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Sales Analysis for Stock Market Decisions

2 November 2006 - Features - Editor

Rapid revenue growth does not always impress discerning stock market investors, and they are not necessarily disturbed by slowing sales growth either. Nominal sales reporting as required by stock market rules can be misleading at first sight, and you have to dig deeper for companies in which you have important investments.

Detailed information on market shares and brand ranks in key market segments can present a very different picture from global figures. It is possible to window dress very poor performance in strategic aspects of a business. Executives can use deep discounts and expensive promotions to compensate important changes in customer behavior. The stock market must work against letting such moves cloud judgment of corporate results.

Professional companies subscribe to independent retail audits which track industry fortunes at ground zero. It would help if investors could access such information, but confidentiality concerns often prevent companies from sharing such information freely. It is worth subscribing to such information directly, either as an individual or as a shared expense between groups of investors.

A cheaper way to analyze sales trends as stock professionals should, is to compare sales performance of competitors. This can work well for local companies with only one major brand each. Some companies report on proportions of sales from new products and acquisitions of new customers. It helps if stock market operators ask such questions, with evidence, in case managements are not forthcoming. Members of the distribution chain and suppliers of goods and services are often free repositories of sales intelligence of top companies.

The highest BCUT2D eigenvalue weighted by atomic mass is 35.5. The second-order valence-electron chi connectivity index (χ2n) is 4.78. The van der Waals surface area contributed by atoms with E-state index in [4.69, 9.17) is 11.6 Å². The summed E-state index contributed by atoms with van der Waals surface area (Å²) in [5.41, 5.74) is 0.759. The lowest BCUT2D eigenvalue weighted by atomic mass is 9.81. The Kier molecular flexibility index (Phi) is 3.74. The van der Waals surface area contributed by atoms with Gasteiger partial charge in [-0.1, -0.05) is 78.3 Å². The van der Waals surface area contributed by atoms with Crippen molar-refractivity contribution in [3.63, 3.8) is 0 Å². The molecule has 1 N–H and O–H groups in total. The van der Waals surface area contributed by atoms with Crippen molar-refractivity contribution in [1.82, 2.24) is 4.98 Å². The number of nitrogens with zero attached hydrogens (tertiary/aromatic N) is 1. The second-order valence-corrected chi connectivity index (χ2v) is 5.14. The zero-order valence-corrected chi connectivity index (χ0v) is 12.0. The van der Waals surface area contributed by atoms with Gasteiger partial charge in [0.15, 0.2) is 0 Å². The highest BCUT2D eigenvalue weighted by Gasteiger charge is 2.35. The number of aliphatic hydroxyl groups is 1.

The price increase and volume components are also telling ways of analyzing sales performance. The ratio of cost of goods sold to revenue is a trend which can uncover elements of this aspect even if managements withhold such information. Beware of sales growth in excess of profitability, unless you get convincing reasons for sacrificing margins for volume growth.

Stagnant sales may precede some of the best marketing investments, and dream growth rates may not be sustainable. It is therefore to take statutory sales reporting with pinches of salt, and to keep looking or to withdraw investments if satisfactory answers are not uncovered.

 


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